BEIJING: China has officially unveiled details of its first free trade zone (FTZ) in Shanghai, shedding light yesterday on the reform path of the new leadership as it aims to transform the world’s second-largest economy.
The FTZ project, which received government approval last month, will be inaugurated on Sunday, the official Xinhua news agency reported this week. The government will allow free yuan convertibility under the capital account on a trial basis, and test market-set interest rates and cross-border use of yuan in the zone.
Restrictions on foreign investment will also be eased, as regulations on operations of foreign firms and Sino-foreign joint ventures will be “temporarily adjusted” in the zone for three years from October 1, according to the details, which are largely in line with a draft plan. Economists said the contents released yesterday indicated that China will accelerate its capital account convertibility and financial sector reforms, but its ability to manage capital flows will also be tested.
“It is politically wise to conduct a pilot in a small and restricted area as the Chinese authorities intend to contain potential risks,” ANZ bank economists wrote in a research note yesterday.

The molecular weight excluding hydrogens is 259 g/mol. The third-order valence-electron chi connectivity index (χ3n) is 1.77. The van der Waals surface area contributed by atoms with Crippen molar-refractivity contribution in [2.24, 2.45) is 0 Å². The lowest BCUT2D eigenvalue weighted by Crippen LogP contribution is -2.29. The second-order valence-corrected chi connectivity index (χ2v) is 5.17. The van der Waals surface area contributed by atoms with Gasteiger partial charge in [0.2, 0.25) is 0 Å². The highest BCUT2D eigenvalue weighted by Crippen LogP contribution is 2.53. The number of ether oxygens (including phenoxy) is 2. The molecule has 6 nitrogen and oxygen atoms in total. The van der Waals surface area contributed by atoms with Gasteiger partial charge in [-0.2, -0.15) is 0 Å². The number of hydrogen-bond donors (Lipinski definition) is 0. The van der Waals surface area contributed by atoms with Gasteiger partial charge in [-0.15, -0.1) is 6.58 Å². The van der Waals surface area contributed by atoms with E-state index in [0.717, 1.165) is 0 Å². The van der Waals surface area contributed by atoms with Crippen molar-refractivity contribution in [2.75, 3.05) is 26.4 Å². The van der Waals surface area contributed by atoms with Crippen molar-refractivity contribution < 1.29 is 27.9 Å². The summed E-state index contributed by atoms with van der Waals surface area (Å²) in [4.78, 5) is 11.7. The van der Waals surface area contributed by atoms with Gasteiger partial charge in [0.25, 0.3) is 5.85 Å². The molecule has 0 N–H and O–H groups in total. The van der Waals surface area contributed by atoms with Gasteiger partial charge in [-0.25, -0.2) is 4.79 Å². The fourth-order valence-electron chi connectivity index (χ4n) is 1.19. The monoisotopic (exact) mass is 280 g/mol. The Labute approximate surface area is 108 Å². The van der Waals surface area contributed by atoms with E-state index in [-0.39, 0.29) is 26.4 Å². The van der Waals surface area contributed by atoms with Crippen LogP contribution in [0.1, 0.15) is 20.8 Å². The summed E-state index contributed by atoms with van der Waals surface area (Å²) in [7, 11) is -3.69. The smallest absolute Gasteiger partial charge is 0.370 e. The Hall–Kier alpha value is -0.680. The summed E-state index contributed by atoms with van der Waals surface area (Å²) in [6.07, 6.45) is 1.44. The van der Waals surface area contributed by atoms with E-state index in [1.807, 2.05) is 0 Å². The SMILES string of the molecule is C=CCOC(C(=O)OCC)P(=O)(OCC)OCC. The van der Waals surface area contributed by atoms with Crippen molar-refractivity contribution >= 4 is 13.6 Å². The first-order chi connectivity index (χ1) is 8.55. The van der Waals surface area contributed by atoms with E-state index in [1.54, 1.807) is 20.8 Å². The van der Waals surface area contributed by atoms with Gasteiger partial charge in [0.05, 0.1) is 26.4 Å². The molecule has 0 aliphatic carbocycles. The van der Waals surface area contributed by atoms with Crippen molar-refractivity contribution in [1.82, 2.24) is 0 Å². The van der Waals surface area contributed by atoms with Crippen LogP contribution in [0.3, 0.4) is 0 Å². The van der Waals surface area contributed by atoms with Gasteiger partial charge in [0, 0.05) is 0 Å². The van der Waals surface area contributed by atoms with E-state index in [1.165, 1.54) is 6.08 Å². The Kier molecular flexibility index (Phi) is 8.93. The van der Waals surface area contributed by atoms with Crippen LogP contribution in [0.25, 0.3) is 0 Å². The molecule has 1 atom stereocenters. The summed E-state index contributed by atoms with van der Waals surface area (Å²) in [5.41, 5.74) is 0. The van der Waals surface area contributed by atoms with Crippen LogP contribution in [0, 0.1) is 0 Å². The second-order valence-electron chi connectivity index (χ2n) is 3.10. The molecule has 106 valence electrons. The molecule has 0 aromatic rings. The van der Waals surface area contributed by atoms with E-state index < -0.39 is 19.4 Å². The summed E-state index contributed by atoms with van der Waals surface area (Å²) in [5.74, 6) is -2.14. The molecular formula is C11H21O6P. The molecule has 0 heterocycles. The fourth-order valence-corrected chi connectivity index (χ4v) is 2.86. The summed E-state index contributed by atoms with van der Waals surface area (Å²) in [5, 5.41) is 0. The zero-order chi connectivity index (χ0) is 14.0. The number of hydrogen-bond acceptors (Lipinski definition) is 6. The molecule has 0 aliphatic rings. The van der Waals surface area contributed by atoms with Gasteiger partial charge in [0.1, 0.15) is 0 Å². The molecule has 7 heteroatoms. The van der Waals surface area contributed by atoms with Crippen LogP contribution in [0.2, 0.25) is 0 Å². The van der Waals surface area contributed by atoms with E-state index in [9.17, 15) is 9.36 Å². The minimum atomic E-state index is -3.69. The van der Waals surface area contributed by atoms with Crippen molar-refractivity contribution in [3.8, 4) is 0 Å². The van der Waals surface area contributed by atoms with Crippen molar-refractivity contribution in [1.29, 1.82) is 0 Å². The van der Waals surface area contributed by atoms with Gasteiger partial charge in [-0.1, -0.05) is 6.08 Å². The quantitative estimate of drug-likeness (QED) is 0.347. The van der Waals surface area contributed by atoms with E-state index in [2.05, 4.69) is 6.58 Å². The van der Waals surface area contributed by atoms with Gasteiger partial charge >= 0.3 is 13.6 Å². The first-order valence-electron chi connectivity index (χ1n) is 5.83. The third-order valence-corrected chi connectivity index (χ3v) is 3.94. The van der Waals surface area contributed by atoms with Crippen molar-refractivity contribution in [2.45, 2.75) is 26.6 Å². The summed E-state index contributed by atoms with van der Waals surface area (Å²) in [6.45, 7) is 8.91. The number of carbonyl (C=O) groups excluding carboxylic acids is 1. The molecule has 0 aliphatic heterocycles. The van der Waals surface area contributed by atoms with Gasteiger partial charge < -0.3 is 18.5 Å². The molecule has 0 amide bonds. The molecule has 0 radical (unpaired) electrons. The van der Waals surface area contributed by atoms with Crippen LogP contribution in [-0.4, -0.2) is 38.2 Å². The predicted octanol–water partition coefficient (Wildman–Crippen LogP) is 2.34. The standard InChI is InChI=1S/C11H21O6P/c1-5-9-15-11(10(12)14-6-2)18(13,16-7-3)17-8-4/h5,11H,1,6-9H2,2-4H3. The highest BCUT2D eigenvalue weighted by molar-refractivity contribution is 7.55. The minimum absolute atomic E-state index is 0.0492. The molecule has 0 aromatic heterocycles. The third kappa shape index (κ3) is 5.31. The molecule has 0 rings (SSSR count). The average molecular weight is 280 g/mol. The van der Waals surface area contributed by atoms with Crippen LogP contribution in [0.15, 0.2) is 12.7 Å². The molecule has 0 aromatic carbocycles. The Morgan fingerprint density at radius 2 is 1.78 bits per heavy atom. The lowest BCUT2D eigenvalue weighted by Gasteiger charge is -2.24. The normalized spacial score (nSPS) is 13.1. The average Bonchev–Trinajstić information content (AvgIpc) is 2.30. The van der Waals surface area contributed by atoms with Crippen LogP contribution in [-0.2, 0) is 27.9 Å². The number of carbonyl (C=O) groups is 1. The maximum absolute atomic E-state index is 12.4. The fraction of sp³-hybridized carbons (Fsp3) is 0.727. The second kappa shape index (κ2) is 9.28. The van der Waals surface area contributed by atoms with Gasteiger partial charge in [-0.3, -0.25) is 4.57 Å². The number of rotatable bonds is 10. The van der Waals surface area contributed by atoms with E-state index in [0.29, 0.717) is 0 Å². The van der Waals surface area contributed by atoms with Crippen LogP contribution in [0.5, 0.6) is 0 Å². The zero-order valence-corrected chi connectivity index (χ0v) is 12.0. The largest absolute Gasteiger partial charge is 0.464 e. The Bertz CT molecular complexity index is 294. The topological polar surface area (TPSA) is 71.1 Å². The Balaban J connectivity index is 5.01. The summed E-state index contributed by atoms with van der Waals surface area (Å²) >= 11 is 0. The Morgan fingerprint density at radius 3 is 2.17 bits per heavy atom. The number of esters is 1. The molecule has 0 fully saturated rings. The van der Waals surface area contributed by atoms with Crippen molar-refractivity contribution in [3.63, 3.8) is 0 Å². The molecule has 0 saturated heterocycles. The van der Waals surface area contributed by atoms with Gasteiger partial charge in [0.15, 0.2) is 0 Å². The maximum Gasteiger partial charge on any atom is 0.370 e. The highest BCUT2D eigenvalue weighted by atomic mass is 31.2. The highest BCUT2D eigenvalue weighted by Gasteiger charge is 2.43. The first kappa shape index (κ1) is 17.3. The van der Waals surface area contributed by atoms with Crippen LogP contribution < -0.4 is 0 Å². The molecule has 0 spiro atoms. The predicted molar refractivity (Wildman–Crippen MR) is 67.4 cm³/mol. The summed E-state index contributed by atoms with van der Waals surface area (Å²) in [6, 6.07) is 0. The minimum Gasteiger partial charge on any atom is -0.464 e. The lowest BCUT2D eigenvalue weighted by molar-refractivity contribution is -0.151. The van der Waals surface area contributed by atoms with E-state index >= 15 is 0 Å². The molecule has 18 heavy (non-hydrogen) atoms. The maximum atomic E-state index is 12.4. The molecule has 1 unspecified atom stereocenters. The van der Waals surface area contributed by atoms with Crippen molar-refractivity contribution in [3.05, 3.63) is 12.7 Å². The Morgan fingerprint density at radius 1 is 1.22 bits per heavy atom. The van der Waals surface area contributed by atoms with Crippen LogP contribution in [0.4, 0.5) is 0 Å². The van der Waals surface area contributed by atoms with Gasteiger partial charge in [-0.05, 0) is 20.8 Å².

“We view the ability to control capital flows as the biggest challenge for the FTZ,” the economists said, adding onshore and offshore interest rate differentials will spur capital inflows.
The free trade zone will amalgamate four existing bonded trade zones in Shanghai -- China’s commercial hub -- and span almost 29 square kilometres (11 square miles), according to Xinhua.
The zone is part of structural reforms that authorities have pledged to push forward to shift the economy away from dependence on big-ticket investments and more towards consumer demand as the key growth engine.
China’s economy, the world’s second largest, expanded 7.7 percent in 2012, its slowest pace in 13 years. Growth stood at 7.7 percent in the first three months of this year and slowed further to 7.5 percent in the April-June period.
“It (the zone) should be made an experimental field to push forward reforms, improve the open economy, as well as accumulate experience that can be duplicated and promoted,” the State Council said.
However, the announcement made no mention of a reported plan to liberalise the country’s tightly-controlled Internet sector in the zone. According to the State Council, China will also ease restrictions on trade as well as 18 service sectors. AFP